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N2 - Our earlier experiments in small composters (220 l) indicated the favourable effect of ash from co-incineration of sorted dry waste on the composting of catering waste. The aim of this new study was to clarify further, at a scale of 10 m3, the feasibility of using similar ash as an additive in composting.Source-separated catering waste was mixed with bulking agent (peat and wood chips) and fuel ash from a small (4 MW) district heating power plant. Three compost mixes (CM) were obtained: CM I with 0%, CM II with 10% and CM III with 20 wt.% of fuel ash. These three different mixes were composted in a 10-m3 drum composter as three parallel experiments for 2 weeks each, from January to April 2000. After drum composting, masses were placed according to mixing proportions in separate curing piles.The catering waste fed to the drum was cold, sometimes icy. Even then the temperature rapidly increased to over 50 °C. In CM III, the temperature rose as high as 80 °C, and after the first week of composting the temperature was about 20 °C higher in the CMs II and III than in the CM I. It also improved the oxygen concentrations at the feeding end of the drum and obviously prevented the formation of H2S. No odour problems arose during the composting. Addition of ash increased the heavy metal contents of the composting masses, but the compost was suitable for cultivation or green area construction. Ash clearly decreased the loss of total nitrogen in a time span of 2 years. The lower amounts of nitrogen mean that the amounts applied per hectare can be greater than for normal composts.Measured by mineralization, the breaking down of the organic matter was more rapid in the CM III than in the CM I. Humic acid increased steadily during first 12 months composting, from the initial 39 mg/g organic matter to 115 and 137 mg/g in CMs II and III. Measured by temperature, mineralization and humification the addition of ash appeared to boost the composting. Ash had also other beneficial effects on composting it improved the availability of oxygen in compost mass during the drum composting phase and reduced the formation of odorous gases, especially H2S.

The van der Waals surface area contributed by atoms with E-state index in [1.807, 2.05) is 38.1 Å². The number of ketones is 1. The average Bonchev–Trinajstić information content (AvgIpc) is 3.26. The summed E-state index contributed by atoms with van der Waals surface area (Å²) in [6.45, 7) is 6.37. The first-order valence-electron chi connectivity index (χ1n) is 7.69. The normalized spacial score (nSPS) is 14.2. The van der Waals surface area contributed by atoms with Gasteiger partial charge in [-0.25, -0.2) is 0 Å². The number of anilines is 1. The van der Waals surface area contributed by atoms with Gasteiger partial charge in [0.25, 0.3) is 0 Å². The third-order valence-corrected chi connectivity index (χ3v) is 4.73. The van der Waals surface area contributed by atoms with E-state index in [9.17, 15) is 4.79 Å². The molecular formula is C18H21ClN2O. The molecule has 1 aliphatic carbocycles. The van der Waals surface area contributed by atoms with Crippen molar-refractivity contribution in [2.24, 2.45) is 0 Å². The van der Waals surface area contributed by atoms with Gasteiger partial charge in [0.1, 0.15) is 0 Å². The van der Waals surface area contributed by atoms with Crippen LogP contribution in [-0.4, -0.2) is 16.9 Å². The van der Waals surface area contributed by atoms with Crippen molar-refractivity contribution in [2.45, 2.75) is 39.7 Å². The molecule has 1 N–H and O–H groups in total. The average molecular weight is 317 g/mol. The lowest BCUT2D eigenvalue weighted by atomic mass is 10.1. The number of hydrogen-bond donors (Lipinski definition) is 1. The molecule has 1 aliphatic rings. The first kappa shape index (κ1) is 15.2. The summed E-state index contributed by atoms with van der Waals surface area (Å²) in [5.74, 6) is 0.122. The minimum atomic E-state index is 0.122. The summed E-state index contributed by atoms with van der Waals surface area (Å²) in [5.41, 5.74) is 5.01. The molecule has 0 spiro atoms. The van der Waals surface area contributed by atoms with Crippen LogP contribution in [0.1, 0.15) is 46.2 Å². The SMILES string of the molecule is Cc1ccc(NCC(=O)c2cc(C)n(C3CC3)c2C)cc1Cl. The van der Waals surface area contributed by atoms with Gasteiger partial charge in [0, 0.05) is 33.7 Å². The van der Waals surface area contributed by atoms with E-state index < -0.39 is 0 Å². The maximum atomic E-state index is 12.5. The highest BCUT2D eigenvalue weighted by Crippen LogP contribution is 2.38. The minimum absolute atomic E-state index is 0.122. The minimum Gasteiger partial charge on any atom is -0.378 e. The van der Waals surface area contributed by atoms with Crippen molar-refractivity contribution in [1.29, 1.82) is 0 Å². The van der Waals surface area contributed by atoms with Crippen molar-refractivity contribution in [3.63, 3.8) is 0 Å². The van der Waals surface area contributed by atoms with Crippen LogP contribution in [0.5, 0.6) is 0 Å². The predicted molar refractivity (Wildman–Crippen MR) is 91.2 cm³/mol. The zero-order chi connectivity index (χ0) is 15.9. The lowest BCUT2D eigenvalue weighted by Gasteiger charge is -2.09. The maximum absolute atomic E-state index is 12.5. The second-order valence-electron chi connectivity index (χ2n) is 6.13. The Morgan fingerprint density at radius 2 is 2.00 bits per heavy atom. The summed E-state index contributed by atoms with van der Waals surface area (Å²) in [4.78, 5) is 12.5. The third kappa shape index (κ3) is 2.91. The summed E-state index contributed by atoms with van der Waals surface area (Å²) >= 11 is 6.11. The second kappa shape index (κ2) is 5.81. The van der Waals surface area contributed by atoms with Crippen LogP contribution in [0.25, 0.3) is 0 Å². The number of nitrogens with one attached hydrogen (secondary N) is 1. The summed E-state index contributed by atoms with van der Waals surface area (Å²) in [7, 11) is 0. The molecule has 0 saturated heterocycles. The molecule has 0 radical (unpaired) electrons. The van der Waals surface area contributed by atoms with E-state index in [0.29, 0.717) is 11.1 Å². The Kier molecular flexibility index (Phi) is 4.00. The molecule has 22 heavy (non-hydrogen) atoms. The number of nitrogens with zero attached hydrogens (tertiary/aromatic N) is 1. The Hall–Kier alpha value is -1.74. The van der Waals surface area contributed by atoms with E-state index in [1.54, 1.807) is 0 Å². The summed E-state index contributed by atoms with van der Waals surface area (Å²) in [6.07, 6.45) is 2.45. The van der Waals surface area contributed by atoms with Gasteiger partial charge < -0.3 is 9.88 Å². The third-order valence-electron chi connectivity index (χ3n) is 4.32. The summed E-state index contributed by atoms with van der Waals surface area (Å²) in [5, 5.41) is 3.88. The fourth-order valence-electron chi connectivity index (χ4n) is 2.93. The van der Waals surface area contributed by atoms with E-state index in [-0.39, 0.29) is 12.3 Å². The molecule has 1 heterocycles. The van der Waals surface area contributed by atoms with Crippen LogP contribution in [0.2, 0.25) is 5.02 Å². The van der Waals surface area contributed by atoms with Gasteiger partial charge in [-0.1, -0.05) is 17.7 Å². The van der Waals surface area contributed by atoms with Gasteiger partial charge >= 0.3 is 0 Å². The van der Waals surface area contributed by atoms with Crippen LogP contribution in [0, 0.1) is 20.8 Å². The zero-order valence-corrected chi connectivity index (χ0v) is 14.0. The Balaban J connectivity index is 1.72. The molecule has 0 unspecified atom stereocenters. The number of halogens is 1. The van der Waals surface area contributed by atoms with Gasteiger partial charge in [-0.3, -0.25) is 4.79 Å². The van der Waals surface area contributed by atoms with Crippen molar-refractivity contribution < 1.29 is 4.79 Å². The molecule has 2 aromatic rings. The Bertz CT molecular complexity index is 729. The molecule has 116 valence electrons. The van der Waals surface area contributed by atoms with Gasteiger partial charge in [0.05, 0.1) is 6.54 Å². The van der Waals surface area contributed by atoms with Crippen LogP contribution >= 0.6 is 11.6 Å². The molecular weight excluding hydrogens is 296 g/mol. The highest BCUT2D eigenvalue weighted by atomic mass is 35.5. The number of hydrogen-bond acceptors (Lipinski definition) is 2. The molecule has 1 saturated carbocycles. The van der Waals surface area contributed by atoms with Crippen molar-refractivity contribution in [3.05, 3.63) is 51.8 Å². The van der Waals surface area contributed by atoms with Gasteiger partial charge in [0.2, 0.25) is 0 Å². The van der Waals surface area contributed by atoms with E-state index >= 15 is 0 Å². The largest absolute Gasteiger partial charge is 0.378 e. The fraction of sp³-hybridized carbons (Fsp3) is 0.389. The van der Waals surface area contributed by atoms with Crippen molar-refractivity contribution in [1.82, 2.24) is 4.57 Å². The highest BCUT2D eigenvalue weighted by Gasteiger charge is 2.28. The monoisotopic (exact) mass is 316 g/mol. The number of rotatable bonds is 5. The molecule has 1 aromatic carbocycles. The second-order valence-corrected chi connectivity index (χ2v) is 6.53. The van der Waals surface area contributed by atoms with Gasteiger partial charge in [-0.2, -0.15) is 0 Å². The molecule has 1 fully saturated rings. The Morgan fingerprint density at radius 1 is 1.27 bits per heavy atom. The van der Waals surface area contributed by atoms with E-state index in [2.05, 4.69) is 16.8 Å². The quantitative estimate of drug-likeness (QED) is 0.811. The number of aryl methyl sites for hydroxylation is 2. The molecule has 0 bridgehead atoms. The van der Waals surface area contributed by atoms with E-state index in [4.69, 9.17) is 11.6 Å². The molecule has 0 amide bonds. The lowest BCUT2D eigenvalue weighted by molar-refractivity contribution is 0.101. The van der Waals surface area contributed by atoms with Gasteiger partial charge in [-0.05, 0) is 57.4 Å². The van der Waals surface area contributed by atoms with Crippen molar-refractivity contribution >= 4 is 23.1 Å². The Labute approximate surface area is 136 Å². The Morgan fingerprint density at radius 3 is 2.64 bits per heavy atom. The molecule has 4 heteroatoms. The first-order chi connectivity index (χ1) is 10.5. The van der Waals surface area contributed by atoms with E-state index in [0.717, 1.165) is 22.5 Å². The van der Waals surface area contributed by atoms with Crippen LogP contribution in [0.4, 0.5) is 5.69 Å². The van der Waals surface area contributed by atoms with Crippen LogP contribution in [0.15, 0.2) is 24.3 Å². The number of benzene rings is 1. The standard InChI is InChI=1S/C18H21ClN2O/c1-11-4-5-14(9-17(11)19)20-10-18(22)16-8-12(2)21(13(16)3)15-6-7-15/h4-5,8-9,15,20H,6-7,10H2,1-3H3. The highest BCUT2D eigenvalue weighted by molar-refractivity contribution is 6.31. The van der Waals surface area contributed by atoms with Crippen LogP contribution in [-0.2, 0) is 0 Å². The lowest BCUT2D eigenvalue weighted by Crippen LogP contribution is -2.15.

AB - Our earlier experiments in small composters (220 l) indicated the favourable effect of ash from co-incineration of sorted dry waste on the composting of catering waste. The aim of this new study was to clarify further, at a scale of 10 m3, the feasibility of using similar ash as an additive in composting.Source-separated catering waste was mixed with bulking agent (peat and wood chips) and fuel ash from a small (4 MW) district heating power plant. Three compost mixes (CM) were obtained: CM I with 0%, CM II with 10% and CM III with 20 wt.% of fuel ash. These three different mixes were composted in a 10-m3 drum composter as three parallel experiments for 2 weeks each, from January to April 2000. After drum composting, masses were placed according to mixing proportions in separate curing piles.The catering waste fed to the drum was cold, sometimes icy. Even then the temperature rapidly increased to over 50 °C. In CM III, the temperature rose as high as 80 °C, and after the first week of composting the temperature was about 20 °C higher in the CMs II and III than in the CM I. It also improved the oxygen concentrations at the feeding end of the drum and obviously prevented the formation of H2S. No odour problems arose during the composting. Addition of ash increased the heavy metal contents of the composting masses, but the compost was suitable for cultivation or green area construction. Ash clearly decreased the loss of total nitrogen in a time span of 2 years. The lower amounts of nitrogen mean that the amounts applied per hectare can be greater than for normal composts.Measured by mineralization, the breaking down of the organic matter was more rapid in the CM III than in the CM I. Humic acid increased steadily during first 12 months composting, from the initial 39 mg/g organic matter to 115 and 137 mg/g in CMs II and III. Measured by temperature, mineralization and humification the addition of ash appeared to boost the composting. Ash had also other beneficial effects on composting it improved the availability of oxygen in compost mass during the drum composting phase and reduced the formation of odorous gases, especially H2S.

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KW - additive

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Koivula N, Räikkönen T, Urpilainen S, Ranta J, Hänninen K. Ash in composting of source-separated catering waste. Bioresource Technology. 2004;93(3):291 - 299. https://doi.org/10.1016/j.biortech.2003.10.025